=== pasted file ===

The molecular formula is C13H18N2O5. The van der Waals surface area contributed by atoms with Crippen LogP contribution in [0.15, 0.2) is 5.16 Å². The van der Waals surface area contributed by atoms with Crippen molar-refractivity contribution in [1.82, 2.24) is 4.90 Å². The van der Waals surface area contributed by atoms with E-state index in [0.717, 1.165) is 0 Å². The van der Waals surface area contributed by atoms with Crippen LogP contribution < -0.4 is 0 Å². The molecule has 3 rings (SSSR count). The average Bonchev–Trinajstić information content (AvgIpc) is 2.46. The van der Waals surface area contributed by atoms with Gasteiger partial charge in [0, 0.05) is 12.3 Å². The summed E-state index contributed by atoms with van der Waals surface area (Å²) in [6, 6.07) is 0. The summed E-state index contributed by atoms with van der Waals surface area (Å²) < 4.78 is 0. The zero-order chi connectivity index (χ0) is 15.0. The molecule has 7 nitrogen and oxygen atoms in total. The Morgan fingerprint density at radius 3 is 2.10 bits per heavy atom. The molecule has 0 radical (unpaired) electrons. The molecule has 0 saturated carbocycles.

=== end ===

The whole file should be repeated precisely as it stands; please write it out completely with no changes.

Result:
The molecular formula is C13H18N2O5. The van der Waals surface area contributed by atoms with Crippen LogP contribution in [0.15, 0.2) is 5.16 Å². The van der Waals surface area contributed by atoms with Crippen molar-refractivity contribution in [1.82, 2.24) is 4.90 Å². The van der Waals surface area contributed by atoms with E-state index in [0.717, 1.165) is 0 Å². The van der Waals surface area contributed by atoms with Crippen LogP contribution < -0.4 is 0 Å². The molecule has 3 rings (SSSR count). The average Bonchev–Trinajstić information content (AvgIpc) is 2.46. The van der Waals surface area contributed by atoms with Gasteiger partial charge in [0, 0.05) is 12.3 Å². The summed E-state index contributed by atoms with van der Waals surface area (Å²) in [6, 6.07) is 0. The summed E-state index contributed by atoms with van der Waals surface area (Å²) < 4.78 is 0. The zero-order chi connectivity index (χ0) is 15.0. The molecule has 7 nitrogen and oxygen atoms in total. The Morgan fingerprint density at radius 3 is 2.10 bits per heavy atom. The molecule has 0 radical (unpaired) electrons. The molecule has 0 saturated carbocycles.